It is well known for instance that within a particular family of chemical compounds, especially of organic chemistry, that there are strong correlations between structure and observed properties. A simple example is the relationship between the number of carbons in alkanes and their boiling points. There is a clear trend in the increase of boiling point with an increase in the number carbons and this serves as a means for predicting the boiling points of higher alkanes.
The biological activity of molecules is usually measured in assays to establish the level of inhibition of particular signal transduction or metabolic pathways. Chemicals can also be biologically active by being toxic. Drug discovery often involves the use of QSAR to identify chemical structures that could have good inhibitory effects on specific targets and have low toxicity (non-specific activity). Of special interest is the prediction of partition coefficient log P, which is an important measure used in identifying "druglikeness" according to Lipinski's Rule of Five.
While many quantitative structure activity relationship analyses involve the interactions of a family of molecules with an enzyme or receptor binding site, QSAR can also be used to study the interactions between the structural domains of proteins. Protein-protein interactions can be quantitatively analyzed for structural variations resulted from site-directed mutagenesis.
It is part of the machine learning method to reduce the risk for a SAR paradox, especially taking into account that only a finite amount of data is available (see also MVUE). In general all QSAR problems can be divided into a coding and learning.
(Q)SAR models have been used for the risk management of chemicals risk. QSARS are suggested by regulatory authorities; in the European Union, QSARs are suggested by the REACH regulation, where "REACH" abbreviates "Registration, Evaluation, Authorisation and Restriction of Chemicals".
The chemical descriptor space whose convex hull is generated by a particular training set of chemicals is called the training set's applicability domain. Prediction of properties of novel chemicals that are located outside the applicability domain uses extrapolation, and so is less reliable (on average) than prediction within the applicability domain. The assessment of the reliability of QSAR predictions remains a research topic.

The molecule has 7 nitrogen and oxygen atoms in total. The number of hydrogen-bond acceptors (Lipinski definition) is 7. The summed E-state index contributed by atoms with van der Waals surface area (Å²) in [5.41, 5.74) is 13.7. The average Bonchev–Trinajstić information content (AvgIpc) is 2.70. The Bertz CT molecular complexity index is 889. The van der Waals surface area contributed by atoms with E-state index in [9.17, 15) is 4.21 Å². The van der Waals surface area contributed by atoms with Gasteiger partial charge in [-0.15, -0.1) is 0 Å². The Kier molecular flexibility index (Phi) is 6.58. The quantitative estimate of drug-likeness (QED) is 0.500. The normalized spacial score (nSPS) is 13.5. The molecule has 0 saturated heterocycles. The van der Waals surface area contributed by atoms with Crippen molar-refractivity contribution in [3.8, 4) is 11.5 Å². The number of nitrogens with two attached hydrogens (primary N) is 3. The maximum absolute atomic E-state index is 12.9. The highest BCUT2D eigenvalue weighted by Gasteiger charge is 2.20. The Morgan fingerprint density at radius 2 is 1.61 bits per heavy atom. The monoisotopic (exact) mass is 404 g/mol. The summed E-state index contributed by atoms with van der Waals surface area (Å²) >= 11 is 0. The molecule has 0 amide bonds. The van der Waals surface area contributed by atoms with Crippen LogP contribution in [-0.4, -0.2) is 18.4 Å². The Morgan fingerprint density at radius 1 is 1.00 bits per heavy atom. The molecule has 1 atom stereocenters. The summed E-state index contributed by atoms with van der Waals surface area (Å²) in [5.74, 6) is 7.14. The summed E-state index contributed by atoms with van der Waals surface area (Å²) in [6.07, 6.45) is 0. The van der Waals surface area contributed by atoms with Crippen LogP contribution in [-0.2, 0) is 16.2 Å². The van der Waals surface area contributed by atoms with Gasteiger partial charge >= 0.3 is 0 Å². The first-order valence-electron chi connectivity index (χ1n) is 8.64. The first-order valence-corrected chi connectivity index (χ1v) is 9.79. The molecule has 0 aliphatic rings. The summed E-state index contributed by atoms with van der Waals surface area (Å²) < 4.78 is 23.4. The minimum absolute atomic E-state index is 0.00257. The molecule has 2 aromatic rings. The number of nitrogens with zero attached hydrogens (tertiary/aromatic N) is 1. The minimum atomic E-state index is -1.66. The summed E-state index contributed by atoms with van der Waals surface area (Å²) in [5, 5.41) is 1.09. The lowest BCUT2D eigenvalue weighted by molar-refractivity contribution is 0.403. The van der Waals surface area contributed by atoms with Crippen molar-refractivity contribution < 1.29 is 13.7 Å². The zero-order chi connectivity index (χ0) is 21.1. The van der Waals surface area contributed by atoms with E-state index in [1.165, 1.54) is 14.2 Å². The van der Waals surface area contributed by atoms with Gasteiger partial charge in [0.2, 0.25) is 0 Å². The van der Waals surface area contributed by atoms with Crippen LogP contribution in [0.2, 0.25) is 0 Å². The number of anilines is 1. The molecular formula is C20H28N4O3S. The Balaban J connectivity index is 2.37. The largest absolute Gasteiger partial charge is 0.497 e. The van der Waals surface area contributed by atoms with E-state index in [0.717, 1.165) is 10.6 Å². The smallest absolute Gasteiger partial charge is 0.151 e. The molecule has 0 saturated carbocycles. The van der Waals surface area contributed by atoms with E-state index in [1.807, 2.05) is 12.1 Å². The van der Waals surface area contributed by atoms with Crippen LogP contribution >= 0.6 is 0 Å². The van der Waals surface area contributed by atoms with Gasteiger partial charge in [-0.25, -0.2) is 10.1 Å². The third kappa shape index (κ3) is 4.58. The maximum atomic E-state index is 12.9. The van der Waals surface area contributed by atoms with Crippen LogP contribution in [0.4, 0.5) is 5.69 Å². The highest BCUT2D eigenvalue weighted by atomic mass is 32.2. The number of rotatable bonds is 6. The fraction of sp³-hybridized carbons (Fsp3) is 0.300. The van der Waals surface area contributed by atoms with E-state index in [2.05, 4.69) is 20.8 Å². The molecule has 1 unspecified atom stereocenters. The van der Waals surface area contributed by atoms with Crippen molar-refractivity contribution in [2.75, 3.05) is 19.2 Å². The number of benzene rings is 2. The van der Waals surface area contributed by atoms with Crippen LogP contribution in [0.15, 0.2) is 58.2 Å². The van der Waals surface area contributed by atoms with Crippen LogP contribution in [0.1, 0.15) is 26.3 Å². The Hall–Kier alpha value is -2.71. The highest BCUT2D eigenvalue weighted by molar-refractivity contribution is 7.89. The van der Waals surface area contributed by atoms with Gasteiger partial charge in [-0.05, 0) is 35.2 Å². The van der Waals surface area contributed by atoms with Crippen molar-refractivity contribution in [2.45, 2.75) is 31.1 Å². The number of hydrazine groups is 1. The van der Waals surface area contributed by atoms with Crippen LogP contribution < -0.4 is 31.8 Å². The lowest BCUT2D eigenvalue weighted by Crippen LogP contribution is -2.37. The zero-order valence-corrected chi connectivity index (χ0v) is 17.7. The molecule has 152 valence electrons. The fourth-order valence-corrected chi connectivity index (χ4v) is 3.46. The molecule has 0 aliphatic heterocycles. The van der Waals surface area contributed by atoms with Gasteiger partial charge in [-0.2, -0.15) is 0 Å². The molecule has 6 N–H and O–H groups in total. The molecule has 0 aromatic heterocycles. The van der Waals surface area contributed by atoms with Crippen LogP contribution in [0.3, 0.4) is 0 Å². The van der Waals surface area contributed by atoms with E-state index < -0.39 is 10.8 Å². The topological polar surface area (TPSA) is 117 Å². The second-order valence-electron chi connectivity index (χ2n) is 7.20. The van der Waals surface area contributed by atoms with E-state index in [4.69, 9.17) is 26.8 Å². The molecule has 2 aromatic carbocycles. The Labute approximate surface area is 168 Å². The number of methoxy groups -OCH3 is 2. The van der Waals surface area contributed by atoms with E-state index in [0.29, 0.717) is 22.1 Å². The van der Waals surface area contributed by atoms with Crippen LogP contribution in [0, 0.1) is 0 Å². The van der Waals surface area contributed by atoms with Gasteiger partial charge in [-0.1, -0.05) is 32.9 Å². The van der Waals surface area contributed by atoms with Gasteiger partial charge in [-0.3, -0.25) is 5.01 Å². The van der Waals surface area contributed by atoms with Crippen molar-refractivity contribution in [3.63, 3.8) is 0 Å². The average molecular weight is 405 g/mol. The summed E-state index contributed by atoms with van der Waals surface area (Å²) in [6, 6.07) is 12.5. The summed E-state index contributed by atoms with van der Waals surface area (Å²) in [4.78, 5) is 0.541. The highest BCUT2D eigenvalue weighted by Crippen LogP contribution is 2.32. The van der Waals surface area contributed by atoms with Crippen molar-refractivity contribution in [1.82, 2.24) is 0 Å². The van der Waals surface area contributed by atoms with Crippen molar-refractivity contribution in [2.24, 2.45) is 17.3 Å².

- Computer-assisted drug design (CADD)
- Conformation Activity Relationship
- Differential solubility
- Molecular design software
- Partition coefficient
- QSAR & Combinatorial Science – Scientific journal
- Software for molecular mechanics modeling
- Chemicalize.org:List of predicted structure based properties
- Nantasenamat C, Isarankura-Na-Ayudhya C, Naenna T, Prachayasittikul V (2009). "A practical overview of quantitative structure-activity relationship". Excli J. 8: 74–88.
- Nantasenamat C, Isarankura-Na-Ayudhya C, Prachayasittikul V (2010). "Advances in computational methods to predict the biological activity of compounds". Expert Opin. Drug Discov. 5: 633–54. doi:10.1517/17460441.2010.492827.
- Tropsha A, Gramatica P, Gombar VJ (2003). "The Importance of Being Earnest: Validation is the Absolute Essential for Successful Application and Interpretation of QSPR Models". QSAR &Comb. Sci. 22: 69–77. doi:10.1002/qsar.200390007.
- Gramatica P (2007). "Principles of QSAR models validation: internal and external". QSAR &Comb. Sci. 26: 694–701. doi:10.1002/qsar.200610151.
- Chirico N, Gramatica P (August 2012). "Real external predictivity of QSAR models. Part 2. New intercomparable thresholds for different validation criteria and the need for scatter plot inspection". J Chem Inf Model 52 (8): 2044–58. doi:10.1021/ci300084j. PMID 22721530.
- Patani GA, LaVoie EJ (December 1996). "Bioisosterism: A Rational Approach in Drug Design". Chemical Reviews 96 (8): 3147–3176. doi:10.1021/cr950066q. PMID 11848856.
- Nathan Brown. Bioisosteres in Medicinal Chemistry. Wiley-VCH, 2012, p. 237. ISBN 978-3-527-33015-7
- Thompson SJ, Hattotuwagama CK, Holliday JD, Flower DR (2006). "On the hydrophobicity of peptides: Comparing empirical predictions of peptide log P values". Bioinformation 1 (7): 237–41. PMC 1891704. PMID 17597897.
- Wildman SA, Crippen GM (1999). "Prediction of physicochemical parameters by atomic contributions". J. Chem. Inf. Comput. Sci 39 (5): 868–873. doi:10.1021/ci990307l.
- Ajmani S, Jadhav K, Kulkarni SA (November 2008). "Group-Based QSAR (G-QSAR): Mitigating Interpretation Challenges in QSAR". QSAR & Combinatorial Science 28 (1): 36–51. doi:10.1002/qsar.200810063.
- Manoharan P, Vijayan RSK , Ghoshal N (September 2010). "Rationalizing fragment based drug discovery for BACE1: insights from FB-QSAR, FB-QSSR, multi objective (MO-QSPR) and MIF studies". Journal of Computer-Aided Molecular Design 24 (10): 843–864. Bibcode:2010JCAMD..24..843M. doi:10.1007/s10822-010-9378-9. PMID 20740315.
- Tim Cheeseright. "The Identification of Bioisosteres as Drug Development Candidates". Cresset Biomolecular Discovery (Cresset BioMolecular Discovery).